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Maternal educational inequalities about adverse pregnancy outcomes observed in a rural area of a province of China during a time period (2010–2018)


Background The relationship between maternal education and adverse pregnancy outcomes is well documented. However, limited research has investigated maternal educational disparities in adverse pregnancy outcomes in China. This study examined maternal educational inequalities associated with adverse pregnancy outcomes in rural China.

Methods We conducted a population-based cohort study using participants enrolled in the National Free Preconception Health Examination Project in Yunnan province from 2010 to 2018. The primary outcome was stillbirth, and the secondary outcome was adverse pregnancy outcomes, defined as a composite event of stillbirth, preterm birth or low birth weight. The study was restricted to singleton births at 20–42 weeks’ gestation. Univariate and multivariate log-binomial regression models were performed to estimate crude risk ratios (RRs) and confounding-adjusted RRs (ARRs) for stillbirth and adverse pregnancy outcomes according to maternal education level.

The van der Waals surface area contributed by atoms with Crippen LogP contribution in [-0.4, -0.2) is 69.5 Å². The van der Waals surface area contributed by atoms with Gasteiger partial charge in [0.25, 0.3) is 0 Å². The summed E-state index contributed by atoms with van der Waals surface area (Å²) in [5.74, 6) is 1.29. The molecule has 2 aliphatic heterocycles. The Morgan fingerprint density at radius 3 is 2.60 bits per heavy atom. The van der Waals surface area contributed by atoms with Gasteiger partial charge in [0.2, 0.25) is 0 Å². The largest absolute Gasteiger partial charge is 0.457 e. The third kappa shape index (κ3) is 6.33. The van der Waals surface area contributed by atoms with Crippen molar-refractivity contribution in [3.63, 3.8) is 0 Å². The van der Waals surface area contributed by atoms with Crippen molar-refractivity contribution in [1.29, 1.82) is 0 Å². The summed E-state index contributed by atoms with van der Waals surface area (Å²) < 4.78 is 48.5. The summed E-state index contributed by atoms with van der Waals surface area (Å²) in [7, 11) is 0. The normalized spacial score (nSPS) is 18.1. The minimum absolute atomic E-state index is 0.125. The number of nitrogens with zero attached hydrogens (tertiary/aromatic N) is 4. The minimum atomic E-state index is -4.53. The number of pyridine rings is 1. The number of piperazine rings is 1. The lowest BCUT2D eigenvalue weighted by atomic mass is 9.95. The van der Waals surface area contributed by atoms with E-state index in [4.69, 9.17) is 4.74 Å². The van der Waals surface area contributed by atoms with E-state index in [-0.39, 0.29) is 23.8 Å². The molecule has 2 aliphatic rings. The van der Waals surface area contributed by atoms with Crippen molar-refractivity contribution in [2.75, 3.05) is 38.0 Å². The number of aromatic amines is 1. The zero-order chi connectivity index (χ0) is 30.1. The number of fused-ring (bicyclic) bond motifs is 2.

Results A total of 197 722 singleton births were included in the study. Compared with mid-educated women, low-educated women were at a significantly increased risk of stillbirth (ARR, 1.20; 95% CI, 1.05 to 1.38) and adverse pregnancy outcomes (ARR, 1.11; 95% CI, 1.07 to 1.16). However, the risk of stillbirth (ARR, 1.16; 95% CI, 1.01 to 1.35) was significantly higher for high-educated women compared with mid-educated women.

Conclusion Compared with women with medium education level, women with lower education level were more likely to experience adverse pregnancy outcomes, including stillbirth, and women with higher education level were more likely to experience stillbirth.

  • pregnancy
  • education
  • infant
  • newborn

Data availability statement

Data are available upon reasonable request. Not applicable.

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